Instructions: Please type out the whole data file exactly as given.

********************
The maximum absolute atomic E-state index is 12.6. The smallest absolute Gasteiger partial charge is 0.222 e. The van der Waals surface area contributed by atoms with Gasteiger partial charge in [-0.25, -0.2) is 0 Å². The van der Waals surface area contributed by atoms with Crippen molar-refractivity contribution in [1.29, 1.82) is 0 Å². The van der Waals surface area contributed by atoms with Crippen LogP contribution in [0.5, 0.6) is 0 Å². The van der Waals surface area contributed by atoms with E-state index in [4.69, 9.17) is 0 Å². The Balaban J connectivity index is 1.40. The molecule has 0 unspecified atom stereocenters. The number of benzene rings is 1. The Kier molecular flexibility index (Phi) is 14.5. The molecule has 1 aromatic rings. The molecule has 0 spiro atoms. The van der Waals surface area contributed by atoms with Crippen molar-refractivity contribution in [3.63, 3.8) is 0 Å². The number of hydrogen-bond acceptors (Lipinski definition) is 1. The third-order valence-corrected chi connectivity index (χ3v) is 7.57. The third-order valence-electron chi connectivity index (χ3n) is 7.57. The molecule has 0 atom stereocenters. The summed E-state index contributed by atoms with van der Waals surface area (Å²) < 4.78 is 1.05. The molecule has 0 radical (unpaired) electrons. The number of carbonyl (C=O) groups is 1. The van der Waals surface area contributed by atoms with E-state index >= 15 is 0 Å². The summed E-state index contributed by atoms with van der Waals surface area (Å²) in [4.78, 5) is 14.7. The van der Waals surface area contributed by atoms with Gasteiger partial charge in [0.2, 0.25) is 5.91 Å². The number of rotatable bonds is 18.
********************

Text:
The maximum absolute atomic E-state index is 12.6. The smallest absolute Gasteiger partial charge is 0.222 e. The van der Waals surface area contributed by atoms with Gasteiger partial charge in [-0.25, -0.2) is 0 Å². The van der Waals surface area contributed by atoms with Crippen molar-refractivity contribution in [1.29, 1.82) is 0 Å². The van der Waals surface area contributed by atoms with Crippen LogP contribution in [0.5, 0.6) is 0 Å². The van der Waals surface area contributed by atoms with E-state index in [4.69, 9.17) is 0 Å². The Balaban J connectivity index is 1.40. The molecule has 0 unspecified atom stereocenters. The number of benzene rings is 1. The Kier molecular flexibility index (Phi) is 14.5. The molecule has 1 aromatic rings. The molecule has 0 spiro atoms. The van der Waals surface area contributed by atoms with Crippen molar-refractivity contribution in [3.63, 3.8) is 0 Å². The number of hydrogen-bond acceptors (Lipinski definition) is 1. The third-order valence-corrected chi connectivity index (χ3v) is 7.57. The third-order valence-electron chi connectivity index (χ3n) is 7.57. The molecule has 0 atom stereocenters. The summed E-state index contributed by atoms with van der Waals surface area (Å²) < 4.78 is 1.05. The molecule has 0 radical (unpaired) electrons. The number of carbonyl (C=O) groups is 1. The van der Waals surface area contributed by atoms with E-state index >= 15 is 0 Å². The summed E-state index contributed by atoms with van der Waals surface area (Å²) in [4.78, 5) is 14.7. The van der Waals surface area contributed by atoms with Gasteiger partial charge in [0.2, 0.25) is 5.91 Å². The number of rotatable bonds is 18.